The all-too-familiar sound of your alarm welcomes you into another day with its early morning wake-up call. Let’s not forget about fatigue. She loves to sneak in her two cents along with the alarm. You hit the alarm but resist the urge to do so aggressively because the latest iPhone was not cheap and the Lord knows you don’t want to take a trip to the Apple Store. You drag yourself downstairs to begin your morning routine, and let’s be real, usually it consists of dread, fatigue (I hope that first cup of coffee kicks in ASAP!), and a hint of rush.

You get yourself out the door with the objective of not spilling your travel mug all over yourself while strapped down with your purse, laptop, gym bag, and car keys in hand. You snag a relatively good parking spot and again proceed to make it to your office without any spills, broken limbs, or body burn from carrying 3 bags on one arm. Let’s crush this day!

Who can relate? Life can feel like a whirlwind. Add kids into the mix and one can easily feel like their life is a never-ending effort to simply keep up.

Cultivating a heart of gratitude can be difficult in the midst of meeting the demands of reality and trying to find enough energy to get through each day. Personally, I realized that I did not enjoy beginning my morning feeling rushed, exhausted, and stressed. Fifteen years ago, I began spending 2 minutes every morning reflecting on things I was grateful for over the last 24 hours. I figured 2 minutes sounded sustainable, so that is where I began.

That may not seem like enough time to make a difference, but over the course of 15 years, I’ve spent over 175 hours committed to cultivating gratitude. Those hours have helped me remember what matters most to me and to acknowledge rather than overlook the little things that I am thankful for. During some seasons of my life, I struggled to write. There were days when all I could come up with is “my dog, my home, an intact body.” Other days I felt like I could fill a whole page.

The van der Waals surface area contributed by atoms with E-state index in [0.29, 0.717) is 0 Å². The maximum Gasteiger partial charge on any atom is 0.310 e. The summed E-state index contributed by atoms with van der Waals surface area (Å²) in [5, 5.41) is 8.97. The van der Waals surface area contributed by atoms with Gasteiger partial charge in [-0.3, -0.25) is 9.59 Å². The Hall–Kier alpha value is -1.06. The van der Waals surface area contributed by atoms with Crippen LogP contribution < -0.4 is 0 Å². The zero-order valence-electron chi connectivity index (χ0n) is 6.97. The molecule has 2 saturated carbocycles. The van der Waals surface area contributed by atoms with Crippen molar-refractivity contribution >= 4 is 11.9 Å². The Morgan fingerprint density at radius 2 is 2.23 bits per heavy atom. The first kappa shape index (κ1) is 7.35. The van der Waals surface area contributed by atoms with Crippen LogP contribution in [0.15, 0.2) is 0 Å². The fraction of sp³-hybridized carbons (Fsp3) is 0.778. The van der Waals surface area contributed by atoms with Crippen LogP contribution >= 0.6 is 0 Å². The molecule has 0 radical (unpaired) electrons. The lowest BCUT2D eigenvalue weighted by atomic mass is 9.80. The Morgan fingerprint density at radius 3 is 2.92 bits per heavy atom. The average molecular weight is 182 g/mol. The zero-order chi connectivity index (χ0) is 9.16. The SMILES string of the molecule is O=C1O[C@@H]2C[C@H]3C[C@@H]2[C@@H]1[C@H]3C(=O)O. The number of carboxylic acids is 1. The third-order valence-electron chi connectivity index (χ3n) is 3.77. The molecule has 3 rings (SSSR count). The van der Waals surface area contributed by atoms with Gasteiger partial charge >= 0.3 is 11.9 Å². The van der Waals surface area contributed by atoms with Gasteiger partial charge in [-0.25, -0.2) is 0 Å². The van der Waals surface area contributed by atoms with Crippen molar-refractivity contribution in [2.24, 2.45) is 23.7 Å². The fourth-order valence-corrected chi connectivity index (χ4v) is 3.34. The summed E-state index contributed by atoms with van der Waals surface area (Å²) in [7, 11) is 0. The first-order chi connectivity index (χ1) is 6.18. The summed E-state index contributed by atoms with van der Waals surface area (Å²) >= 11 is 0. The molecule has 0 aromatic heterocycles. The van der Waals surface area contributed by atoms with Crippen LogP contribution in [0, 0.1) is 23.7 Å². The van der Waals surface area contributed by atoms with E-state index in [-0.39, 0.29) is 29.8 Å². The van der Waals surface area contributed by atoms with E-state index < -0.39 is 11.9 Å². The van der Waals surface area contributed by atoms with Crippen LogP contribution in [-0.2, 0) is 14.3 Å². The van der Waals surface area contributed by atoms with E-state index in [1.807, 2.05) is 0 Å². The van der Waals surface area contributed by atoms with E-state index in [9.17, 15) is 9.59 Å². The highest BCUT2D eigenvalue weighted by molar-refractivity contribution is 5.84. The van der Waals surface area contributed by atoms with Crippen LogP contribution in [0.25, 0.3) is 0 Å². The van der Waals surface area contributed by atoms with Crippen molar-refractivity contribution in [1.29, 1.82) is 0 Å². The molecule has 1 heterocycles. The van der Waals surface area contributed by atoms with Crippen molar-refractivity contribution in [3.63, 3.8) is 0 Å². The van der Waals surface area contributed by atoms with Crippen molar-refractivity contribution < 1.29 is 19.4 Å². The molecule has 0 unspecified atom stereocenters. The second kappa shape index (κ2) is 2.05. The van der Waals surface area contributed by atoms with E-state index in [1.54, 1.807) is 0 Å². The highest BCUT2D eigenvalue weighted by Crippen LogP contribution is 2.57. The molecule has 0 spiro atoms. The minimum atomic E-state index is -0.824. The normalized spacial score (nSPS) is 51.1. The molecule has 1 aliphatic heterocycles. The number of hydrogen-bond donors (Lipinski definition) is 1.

Research compiled in a 2014 Forbes article on gratitude found that the regular practice of gratitude improves mental and physical well-being. One noted study found that Vietnam War Veterans who had higher reported levels of gratitude had less stress and lower rates of PTSD (Post-Traumatic Stress Disorder).

Additionally, research shows that not only are those with higher rates of gratitude less susceptible to headaches and pain, they are also more likely to exercise, see the doctor, and take overall better care of themselves. To make an even stronger case, research participants with higher gratitude levels were more empathetic, less aggressive, and less likely to retaliate when given negative feedback.

Just google gratitude research and you can find a plethora of scholarly articles speaking to the value of practicing gratitude. Beyond just hearing “Research says I should…blah, blah, blah,” we seek to enhance our reader’s lives by providing relevant content and support to catalyze meaningful change. Whether it is planning for an extra 5 minutes before you head out the door for work or school to jot down a few grateful reflections or closing your day with a few minutes to journal before hitting the lights, starting somewhere may be all it takes to begin cultivating more gratitude in your life. Fifteen years later, I have seen this practice powerfully impact the way I experience difficulties in life and savor joys to be remembered.

Morin, A. (2014, November 23). 7 scientifically proven benefits of gratitude that will motivate you to give thanks year-round. Retrieved from